Approaches to the World's Largest Casino
by Jonathan Muzzall
Dust blows in your eyes as you approach the World's Largest Casino. You begin to think it's not the World's Largest Casino you're coming to, but instead the Great Pyramid of Giza, the only Ancient Wonder of the World that remains.
The sun beats down on you. Your throat is dry. Awestruck by the funereal grandeur of the Great Pyramid, you stumble toward it.
Before you know it, a man is grabbing you and saying, "This way to the quarry, slave!" and you're dragged off to slavery.
When it's raining, you approach Camelot, home of King Arthur and his illustrious knights. What an honor it will be to meet King Arthur and Sir Lancelot and all the rest. Maybe they'll let you try on a suit of armor with silken tights underneath. Maybe you'll get some time alone with Guinevere—just to talk.
As you begin crossing the drawbridge, a knight on the parapet orders you to halt. Which one could it be? It's so exciting!
Whoever it is, he lifts his visor and says, "You don't look anything like your photo. You go right back to your employer and tell him we know what we ordered, and you ain't it. No offense."
"What!" you answer. The moat smells terrible. You probably shouldn't go so long between haircuts.
During winter, the World's Largest Casino appears as a stately and majestic palace atop a snow-covered mountain, and inside that palace is a great hall adorned with fine paintings and carpets. The worthy dead murmur and point as they make way.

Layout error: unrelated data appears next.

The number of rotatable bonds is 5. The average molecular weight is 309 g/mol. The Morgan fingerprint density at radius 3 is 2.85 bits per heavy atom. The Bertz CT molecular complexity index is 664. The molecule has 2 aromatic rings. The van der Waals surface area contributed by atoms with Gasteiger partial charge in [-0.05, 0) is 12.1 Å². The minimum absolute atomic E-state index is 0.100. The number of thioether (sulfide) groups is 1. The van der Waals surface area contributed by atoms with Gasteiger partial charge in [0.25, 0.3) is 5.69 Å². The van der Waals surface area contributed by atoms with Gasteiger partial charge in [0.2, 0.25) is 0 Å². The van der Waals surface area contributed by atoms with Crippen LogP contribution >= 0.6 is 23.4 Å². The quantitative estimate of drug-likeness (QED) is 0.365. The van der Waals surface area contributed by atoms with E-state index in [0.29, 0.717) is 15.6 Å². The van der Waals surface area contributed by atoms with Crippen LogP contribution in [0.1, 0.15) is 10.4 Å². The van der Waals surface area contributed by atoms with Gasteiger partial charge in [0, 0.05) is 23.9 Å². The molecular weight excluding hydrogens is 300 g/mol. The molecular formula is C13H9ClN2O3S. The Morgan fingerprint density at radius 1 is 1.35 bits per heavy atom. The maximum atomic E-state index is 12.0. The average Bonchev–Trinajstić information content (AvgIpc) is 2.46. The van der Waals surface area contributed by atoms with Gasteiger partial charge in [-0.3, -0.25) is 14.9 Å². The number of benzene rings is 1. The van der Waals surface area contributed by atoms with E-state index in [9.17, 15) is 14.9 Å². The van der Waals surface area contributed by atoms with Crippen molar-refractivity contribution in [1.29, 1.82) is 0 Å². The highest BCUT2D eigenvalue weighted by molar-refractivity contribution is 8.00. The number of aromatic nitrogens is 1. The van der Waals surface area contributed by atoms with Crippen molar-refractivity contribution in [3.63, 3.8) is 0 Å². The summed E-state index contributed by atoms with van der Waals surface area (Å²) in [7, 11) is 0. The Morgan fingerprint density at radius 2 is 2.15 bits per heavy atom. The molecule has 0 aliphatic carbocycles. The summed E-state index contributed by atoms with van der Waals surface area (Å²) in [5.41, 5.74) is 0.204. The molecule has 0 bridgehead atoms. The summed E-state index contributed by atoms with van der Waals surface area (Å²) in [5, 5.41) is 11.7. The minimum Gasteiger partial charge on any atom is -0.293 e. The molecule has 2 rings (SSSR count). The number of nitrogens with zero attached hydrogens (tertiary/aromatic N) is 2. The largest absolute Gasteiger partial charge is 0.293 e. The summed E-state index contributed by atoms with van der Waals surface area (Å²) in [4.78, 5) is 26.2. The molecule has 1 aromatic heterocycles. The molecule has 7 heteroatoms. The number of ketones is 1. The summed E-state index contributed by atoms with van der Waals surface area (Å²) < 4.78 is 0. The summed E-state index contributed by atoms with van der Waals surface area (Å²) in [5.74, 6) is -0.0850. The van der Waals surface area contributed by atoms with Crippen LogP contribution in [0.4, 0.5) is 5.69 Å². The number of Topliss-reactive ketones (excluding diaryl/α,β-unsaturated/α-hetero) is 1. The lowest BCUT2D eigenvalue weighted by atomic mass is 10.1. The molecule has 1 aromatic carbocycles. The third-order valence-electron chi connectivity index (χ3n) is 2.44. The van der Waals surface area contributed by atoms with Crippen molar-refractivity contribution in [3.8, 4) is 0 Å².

You find yourself before Odin, who says, "Thank goodness you're here. I'm starving." That might not be so bad, except Valhalla has grown very quiet. You can hear the burble-burble of boiling water—a lot of it—coming from some unseen room.
The place where you are is large, but it doesn't seem large enough to be the World's Largest Casino. In your mind's eye, exits 81A and 81B loom over you: whichever one you took was wrong.
At night, the World's Largest Casino is a sparkling jewel deep in the void, the most beautiful star in all the universe. But because the universe is expanding at an ever-increasing rate, the star withdraws farther and farther into the distance even as you hurry more and more. Although innumerable others play there every day, you'll never be able to join in.
It's just as well. It's not as much fun as it looks, and the house really does always win.
Jonathan Muzzall's stories have appeared in several literary magazines, including Whitefish Review, Glimmer Train Stories, Outlook Springs, New Ohio Review, and Beloit Fiction Journal. Four More Nights, a chapbook, is forthcoming from Urban Farmhouse Press. Learn more at jonathanmuzzall.com.